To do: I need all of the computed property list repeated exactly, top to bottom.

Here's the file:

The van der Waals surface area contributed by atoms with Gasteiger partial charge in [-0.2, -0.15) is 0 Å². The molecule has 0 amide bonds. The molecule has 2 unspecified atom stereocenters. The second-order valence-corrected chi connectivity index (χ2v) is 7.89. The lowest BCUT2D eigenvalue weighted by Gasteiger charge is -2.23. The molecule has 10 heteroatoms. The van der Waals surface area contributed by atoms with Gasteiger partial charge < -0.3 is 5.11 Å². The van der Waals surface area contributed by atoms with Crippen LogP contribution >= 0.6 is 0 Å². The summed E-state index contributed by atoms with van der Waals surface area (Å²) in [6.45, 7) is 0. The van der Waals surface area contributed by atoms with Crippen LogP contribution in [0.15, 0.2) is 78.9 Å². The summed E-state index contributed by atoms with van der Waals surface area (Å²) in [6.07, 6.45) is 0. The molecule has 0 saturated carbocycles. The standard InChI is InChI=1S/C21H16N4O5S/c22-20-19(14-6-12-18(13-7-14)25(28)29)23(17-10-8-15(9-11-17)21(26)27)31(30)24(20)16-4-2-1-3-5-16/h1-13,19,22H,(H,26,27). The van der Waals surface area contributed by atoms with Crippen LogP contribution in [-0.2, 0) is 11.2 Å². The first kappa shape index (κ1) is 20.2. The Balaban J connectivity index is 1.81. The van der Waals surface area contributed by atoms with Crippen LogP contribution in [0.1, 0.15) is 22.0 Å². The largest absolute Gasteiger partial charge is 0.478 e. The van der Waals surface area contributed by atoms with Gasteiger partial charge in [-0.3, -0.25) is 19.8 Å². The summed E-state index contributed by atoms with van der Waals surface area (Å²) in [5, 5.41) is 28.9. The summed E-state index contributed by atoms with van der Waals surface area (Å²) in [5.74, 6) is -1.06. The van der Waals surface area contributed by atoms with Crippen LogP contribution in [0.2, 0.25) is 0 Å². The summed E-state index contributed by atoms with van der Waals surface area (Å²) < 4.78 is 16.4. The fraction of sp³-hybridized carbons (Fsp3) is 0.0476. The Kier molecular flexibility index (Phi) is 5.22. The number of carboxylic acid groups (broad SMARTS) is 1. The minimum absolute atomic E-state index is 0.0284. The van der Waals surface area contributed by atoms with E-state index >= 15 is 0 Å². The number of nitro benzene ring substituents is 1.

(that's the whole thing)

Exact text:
The van der Waals surface area contributed by atoms with Gasteiger partial charge in [-0.2, -0.15) is 0 Å². The molecule has 0 amide bonds. The molecule has 2 unspecified atom stereocenters. The second-order valence-corrected chi connectivity index (χ2v) is 7.89. The lowest BCUT2D eigenvalue weighted by Gasteiger charge is -2.23. The molecule has 10 heteroatoms. The van der Waals surface area contributed by atoms with Gasteiger partial charge < -0.3 is 5.11 Å². The van der Waals surface area contributed by atoms with Crippen LogP contribution >= 0.6 is 0 Å². The summed E-state index contributed by atoms with van der Waals surface area (Å²) in [6.45, 7) is 0. The van der Waals surface area contributed by atoms with Crippen LogP contribution in [0.15, 0.2) is 78.9 Å². The summed E-state index contributed by atoms with van der Waals surface area (Å²) in [6.07, 6.45) is 0. The molecule has 0 saturated carbocycles. The standard InChI is InChI=1S/C21H16N4O5S/c22-20-19(14-6-12-18(13-7-14)25(28)29)23(17-10-8-15(9-11-17)21(26)27)31(30)24(20)16-4-2-1-3-5-16/h1-13,19,22H,(H,26,27). The van der Waals surface area contributed by atoms with Crippen LogP contribution in [-0.2, 0) is 11.2 Å². The first kappa shape index (κ1) is 20.2. The Balaban J connectivity index is 1.81. The van der Waals surface area contributed by atoms with Crippen LogP contribution in [0.1, 0.15) is 22.0 Å². The largest absolute Gasteiger partial charge is 0.478 e. The van der Waals surface area contributed by atoms with Gasteiger partial charge in [-0.3, -0.25) is 19.8 Å². The summed E-state index contributed by atoms with van der Waals surface area (Å²) in [5, 5.41) is 28.9. The summed E-state index contributed by atoms with van der Waals surface area (Å²) in [5.74, 6) is -1.06. The van der Waals surface area contributed by atoms with Crippen LogP contribution in [0.2, 0.25) is 0 Å². The summed E-state index contributed by atoms with van der Waals surface area (Å²) < 4.78 is 16.4. The fraction of sp³-hybridized carbons (Fsp3) is 0.0476. The Kier molecular flexibility index (Phi) is 5.22. The number of carboxylic acid groups (broad SMARTS) is 1. The minimum absolute atomic E-state index is 0.0284. The van der Waals surface area contributed by atoms with E-state index >= 15 is 0 Å². The number of nitro benzene ring substituents is 1.